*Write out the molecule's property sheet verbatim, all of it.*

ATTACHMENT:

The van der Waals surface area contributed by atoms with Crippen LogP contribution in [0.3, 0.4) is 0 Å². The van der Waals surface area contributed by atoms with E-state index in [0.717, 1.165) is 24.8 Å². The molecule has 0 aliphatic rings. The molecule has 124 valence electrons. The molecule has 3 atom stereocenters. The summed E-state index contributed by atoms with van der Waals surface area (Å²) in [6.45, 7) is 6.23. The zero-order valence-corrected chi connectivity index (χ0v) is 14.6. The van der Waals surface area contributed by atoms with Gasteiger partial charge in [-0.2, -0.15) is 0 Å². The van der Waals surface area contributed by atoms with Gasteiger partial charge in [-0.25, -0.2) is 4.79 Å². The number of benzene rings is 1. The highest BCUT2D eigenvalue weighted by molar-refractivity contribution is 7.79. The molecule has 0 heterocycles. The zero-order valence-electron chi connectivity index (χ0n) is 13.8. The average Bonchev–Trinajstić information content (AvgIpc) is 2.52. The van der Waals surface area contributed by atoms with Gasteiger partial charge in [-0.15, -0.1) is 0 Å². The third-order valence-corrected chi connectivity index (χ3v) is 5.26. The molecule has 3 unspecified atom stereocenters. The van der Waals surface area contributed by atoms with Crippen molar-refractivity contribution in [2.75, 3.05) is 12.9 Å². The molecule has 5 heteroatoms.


The van der Waals surface area contributed by atoms with Crippen LogP contribution in [0.3, 0.4) is 0 Å². The van der Waals surface area contributed by atoms with E-state index in [0.717, 1.165) is 24.8 Å². The molecule has 0 aliphatic rings. The molecule has 124 valence electrons. The molecule has 3 atom stereocenters. The summed E-state index contributed by atoms with van der Waals surface area (Å²) in [6.45, 7) is 6.23. The zero-order valence-corrected chi connectivity index (χ0v) is 14.6. The van der Waals surface area contributed by atoms with Gasteiger partial charge in [-0.2, -0.15) is 0 Å². The van der Waals surface area contributed by atoms with Gasteiger partial charge in [-0.25, -0.2) is 4.79 Å². The number of benzene rings is 1. The highest BCUT2D eigenvalue weighted by molar-refractivity contribution is 7.79. The molecule has 0 heterocycles. The zero-order valence-electron chi connectivity index (χ0n) is 13.8. The average Bonchev–Trinajstić information content (AvgIpc) is 2.52. The van der Waals surface area contributed by atoms with Gasteiger partial charge in [-0.15, -0.1) is 0 Å². The third-order valence-corrected chi connectivity index (χ3v) is 5.26. The molecule has 3 unspecified atom stereocenters. The van der Waals surface area contributed by atoms with Crippen molar-refractivity contribution in [2.75, 3.05) is 12.9 Å². The molecule has 5 heteroatoms.